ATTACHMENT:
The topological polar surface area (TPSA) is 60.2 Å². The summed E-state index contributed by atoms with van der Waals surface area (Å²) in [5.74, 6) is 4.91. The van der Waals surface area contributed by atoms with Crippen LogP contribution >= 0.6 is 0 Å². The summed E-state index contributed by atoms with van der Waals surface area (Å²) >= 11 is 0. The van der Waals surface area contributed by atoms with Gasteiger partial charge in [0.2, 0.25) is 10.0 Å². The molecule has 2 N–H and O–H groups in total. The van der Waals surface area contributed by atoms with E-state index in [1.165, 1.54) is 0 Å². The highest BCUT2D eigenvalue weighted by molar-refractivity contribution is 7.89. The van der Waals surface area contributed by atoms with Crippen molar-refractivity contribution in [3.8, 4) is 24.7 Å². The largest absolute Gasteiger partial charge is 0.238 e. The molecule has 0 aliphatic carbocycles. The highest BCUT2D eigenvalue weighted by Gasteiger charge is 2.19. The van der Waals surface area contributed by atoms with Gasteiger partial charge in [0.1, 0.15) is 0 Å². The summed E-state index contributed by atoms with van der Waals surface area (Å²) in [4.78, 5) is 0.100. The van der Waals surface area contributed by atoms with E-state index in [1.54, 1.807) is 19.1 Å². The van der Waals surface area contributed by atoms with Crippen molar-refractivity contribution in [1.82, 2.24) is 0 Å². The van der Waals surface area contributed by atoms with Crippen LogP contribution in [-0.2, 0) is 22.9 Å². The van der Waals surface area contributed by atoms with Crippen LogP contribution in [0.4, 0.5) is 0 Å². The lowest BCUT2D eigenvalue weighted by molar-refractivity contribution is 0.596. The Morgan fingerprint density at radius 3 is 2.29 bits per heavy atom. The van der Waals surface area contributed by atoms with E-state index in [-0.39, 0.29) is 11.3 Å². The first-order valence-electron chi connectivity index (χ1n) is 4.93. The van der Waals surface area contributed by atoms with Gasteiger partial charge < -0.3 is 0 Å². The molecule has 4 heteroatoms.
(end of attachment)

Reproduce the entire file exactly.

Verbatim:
The topological polar surface area (TPSA) is 60.2 Å². The summed E-state index contributed by atoms with van der Waals surface area (Å²) in [5.74, 6) is 4.91. The van der Waals surface area contributed by atoms with Crippen LogP contribution >= 0.6 is 0 Å². The summed E-state index contributed by atoms with van der Waals surface area (Å²) >= 11 is 0. The van der Waals surface area contributed by atoms with Gasteiger partial charge in [0.2, 0.25) is 10.0 Å². The molecule has 2 N–H and O–H groups in total. The van der Waals surface area contributed by atoms with E-state index in [1.165, 1.54) is 0 Å². The highest BCUT2D eigenvalue weighted by molar-refractivity contribution is 7.89. The van der Waals surface area contributed by atoms with Crippen molar-refractivity contribution in [3.8, 4) is 24.7 Å². The largest absolute Gasteiger partial charge is 0.238 e. The molecule has 0 aliphatic carbocycles. The highest BCUT2D eigenvalue weighted by Gasteiger charge is 2.19. The van der Waals surface area contributed by atoms with Gasteiger partial charge in [0.1, 0.15) is 0 Å². The summed E-state index contributed by atoms with van der Waals surface area (Å²) in [4.78, 5) is 0.100. The van der Waals surface area contributed by atoms with E-state index in [1.54, 1.807) is 19.1 Å². The van der Waals surface area contributed by atoms with Crippen molar-refractivity contribution in [1.82, 2.24) is 0 Å². The van der Waals surface area contributed by atoms with Crippen LogP contribution in [-0.2, 0) is 22.9 Å². The van der Waals surface area contributed by atoms with Crippen LogP contribution in [0.4, 0.5) is 0 Å². The lowest BCUT2D eigenvalue weighted by molar-refractivity contribution is 0.596. The Morgan fingerprint density at radius 3 is 2.29 bits per heavy atom. The van der Waals surface area contributed by atoms with E-state index in [-0.39, 0.29) is 11.3 Å². The first-order valence-electron chi connectivity index (χ1n) is 4.93. The van der Waals surface area contributed by atoms with Gasteiger partial charge < -0.3 is 0 Å². The molecule has 4 heteroatoms.